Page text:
Antigua traveled to Trinidad for the last of 3 games, without a hope of winning, but with the potential to play spoiler to Trinidad and Tobago. If Martinique won or drew their final match, they would win, but if Martinique lost, and Trinidad beat Antigua, Trinidad would win.

Martinique held French Guyana to a scoreless draw, guaranteeing themselves the 1983 CFU title.

Antigua, however, did manage to score on Trinidad, as they had five years ago, but allowed two goals in the process. Despite losing all three games, they managed a respectable -4 goal differential. While far from ideal, it was an improvement on their previous showing, and the plucky underdogs still had reason to celebrate. Two wins, including their 4-0 slaughter, and improved defending, were sure signs of progress to the twin islands.

Antigua’s participation in the CFU finals meant they were eligible for 1985 CONCACAF Championship qualification, consisting of a two game series against Haiti. In preparation, the Benna Boys took on Guyana in friendly competition. Everton Gonsalves maintained his prolific form, netting all 3 en route to a clean sheet victory.

August 1984 brought Antigua’s second CONCACAF Championship qualification, and with it, a potential berth in the World Cup, meaning that for only the second time, Antigua and Barbuda had entered FIFA’s most famous contest. Both games were due to be played away in Haiti, robbing the Benna Boys of their now-growing home field advantage. The first match went undeniably poorly. Haiti took down the visitors 4-nothing. During the second game, only three days later, Antigua managed to net 2 goals en route to their first continental level victor, but with Haiti adding another, Antigua lost 5-2 on aggregate. Once again, Antigua and Barbuda’s qualification hopes ended early, along with the year 1984.

1985 brought with it another CFU Championship, and with a handful of wins to their name, Antigua and Barbuda had a lot to prove. Qualification consisted of two matches, against Dominica and Guadeloupe.

Not much is known about the qualification round, but we do know that despite going up 2-1 on Dominica, the 1-0 loss at the hands of Guadeloupe meant the Benna Boys lost out on their chance of a finals repeat.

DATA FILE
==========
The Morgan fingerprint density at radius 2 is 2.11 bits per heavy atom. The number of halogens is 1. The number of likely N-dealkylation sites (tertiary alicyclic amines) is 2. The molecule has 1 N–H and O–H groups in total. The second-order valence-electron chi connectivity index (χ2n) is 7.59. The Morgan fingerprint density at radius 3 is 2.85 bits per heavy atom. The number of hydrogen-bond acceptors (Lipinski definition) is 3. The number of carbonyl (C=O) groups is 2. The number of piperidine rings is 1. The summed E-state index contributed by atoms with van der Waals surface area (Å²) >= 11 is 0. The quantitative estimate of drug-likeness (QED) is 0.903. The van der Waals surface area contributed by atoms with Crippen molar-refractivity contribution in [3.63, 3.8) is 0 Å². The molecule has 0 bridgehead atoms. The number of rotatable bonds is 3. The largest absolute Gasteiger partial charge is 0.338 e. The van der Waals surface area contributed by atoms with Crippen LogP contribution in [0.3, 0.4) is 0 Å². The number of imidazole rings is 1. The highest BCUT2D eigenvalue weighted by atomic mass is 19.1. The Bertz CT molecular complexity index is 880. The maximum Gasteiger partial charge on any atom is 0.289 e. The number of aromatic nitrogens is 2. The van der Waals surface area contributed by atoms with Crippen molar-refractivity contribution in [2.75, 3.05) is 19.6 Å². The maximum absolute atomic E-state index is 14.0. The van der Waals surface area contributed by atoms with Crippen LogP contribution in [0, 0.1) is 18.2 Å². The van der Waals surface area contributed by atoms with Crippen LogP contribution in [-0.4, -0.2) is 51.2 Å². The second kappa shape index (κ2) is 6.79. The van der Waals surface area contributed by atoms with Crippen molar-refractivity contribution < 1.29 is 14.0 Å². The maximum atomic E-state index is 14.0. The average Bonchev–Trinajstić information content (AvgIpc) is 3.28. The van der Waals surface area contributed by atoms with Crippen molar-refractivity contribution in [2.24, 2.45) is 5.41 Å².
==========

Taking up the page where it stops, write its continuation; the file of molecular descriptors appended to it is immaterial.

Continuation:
Antigua’s only known matches in 1986 were two Central American and Caribbean Games qualifiers, held in the Dominican Republic. Antigua drew the hosts 1-1 and lost 1-0 to Honduras, and failed to qualify.

It would be two years before Antigua and Barbuda had another appearance in international soccer.

Small Fish Big Pond 1 – Birth of the Benna Boys

Antigua Barracuda, the former USL Pro side, achieved notoriety during their 2013 campaign, for all the wrong reasons. Here’s the story on how the 3rd Tier underdogs came to be.

Antigua and Barbuda is a small Caribbean nation, consisting of it’s two namesake islands, located among the Lesser Antilles. According to it’s most recent census, it’s population is somewhere around 81,000. Ruled by Britain until it’s independence in 1981, it was only natural that the colonial influence would bring with it the sports of cricket and soccer. Antigua and Barracuda are one of several nations that make up the successful West Indies international cricket team; one of only ten to play at the elite Test level. Yet, in soccer, they’re historically one of the least successful nations in CONCACAF.

The Benna Boys, named for the nation’s indigenous music, got their start in 1928 with the creation of the Antigua and Barbuda Football Association. The local Premier Division was founded in 1968, en route to FIFA and CONCACAF membership in 1970, just in time for qualification to the 1974 World Cup.

On November 10th, 1972, the Benna Boys traveled to nearby Trinidad and Tobago to take on the Soca Warriors for their first official international. The match was the first in a World Cup qualification home and away series.

Antigua lost, eleven to one. Their worst defeat, in their first match.

The following week didn’t end much better, with the Benna Boys losing again, two to one. The remaining qualifying matches followed suit, with Antigua and Barbuda losing 6-0 and 3-1 against Suriname. It would be another twelve years before the twin islands would so much as enter another World Cup.

In January of 1978, the Caribbean Football Union was created, providing more frequent international competition for the region. Antigua and Barbuda entered the inaugural CFU Championship, qualifying for the final with their first international win over French territory Guadaloupe. Having made it to the finals, they swiftly found themselves overpowered, losing all three round robin games to Suriname, Haiti, and Trinidad and Tobago. The following year, they were knocked out of qualification by Haiti, losing both games 1-0.

Four years passed before the Benna Boys played again.